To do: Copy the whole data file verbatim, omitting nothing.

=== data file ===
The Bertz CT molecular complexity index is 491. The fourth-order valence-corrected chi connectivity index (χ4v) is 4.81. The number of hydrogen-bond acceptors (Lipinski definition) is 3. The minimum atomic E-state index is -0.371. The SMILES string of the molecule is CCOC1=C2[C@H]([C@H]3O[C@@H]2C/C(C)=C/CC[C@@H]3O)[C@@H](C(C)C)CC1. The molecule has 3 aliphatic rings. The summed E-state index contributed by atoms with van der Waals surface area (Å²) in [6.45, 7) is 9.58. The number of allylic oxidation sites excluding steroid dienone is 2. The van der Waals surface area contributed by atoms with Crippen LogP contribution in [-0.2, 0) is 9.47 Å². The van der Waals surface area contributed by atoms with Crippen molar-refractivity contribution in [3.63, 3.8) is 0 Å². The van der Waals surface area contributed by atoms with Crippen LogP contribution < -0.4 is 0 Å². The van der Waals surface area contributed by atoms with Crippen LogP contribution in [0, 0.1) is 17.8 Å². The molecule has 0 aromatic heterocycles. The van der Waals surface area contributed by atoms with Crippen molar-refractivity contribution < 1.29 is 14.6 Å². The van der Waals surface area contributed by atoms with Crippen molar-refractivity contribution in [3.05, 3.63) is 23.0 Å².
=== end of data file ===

The Bertz CT molecular complexity index is 491. The fourth-order valence-corrected chi connectivity index (χ4v) is 4.81. The number of hydrogen-bond acceptors (Lipinski definition) is 3. The minimum atomic E-state index is -0.371. The SMILES string of the molecule is CCOC1=C2[C@H]([C@H]3O[C@@H]2C/C(C)=C/CC[C@@H]3O)[C@@H](C(C)C)CC1. The molecule has 3 aliphatic rings. The summed E-state index contributed by atoms with van der Waals surface area (Å²) in [6.45, 7) is 9.58. The number of allylic oxidation sites excluding steroid dienone is 2. The van der Waals surface area contributed by atoms with Crippen LogP contribution in [-0.2, 0) is 9.47 Å². The van der Waals surface area contributed by atoms with Crippen molar-refractivity contribution in [3.63, 3.8) is 0 Å². The van der Waals surface area contributed by atoms with Crippen LogP contribution < -0.4 is 0 Å². The van der Waals surface area contributed by atoms with Crippen LogP contribution in [0, 0.1) is 17.8 Å². The molecule has 0 aromatic heterocycles. The van der Waals surface area contributed by atoms with Crippen molar-refractivity contribution < 1.29 is 14.6 Å². The van der Waals surface area contributed by atoms with Crippen molar-refractivity contribution in [3.05, 3.63) is 23.0 Å².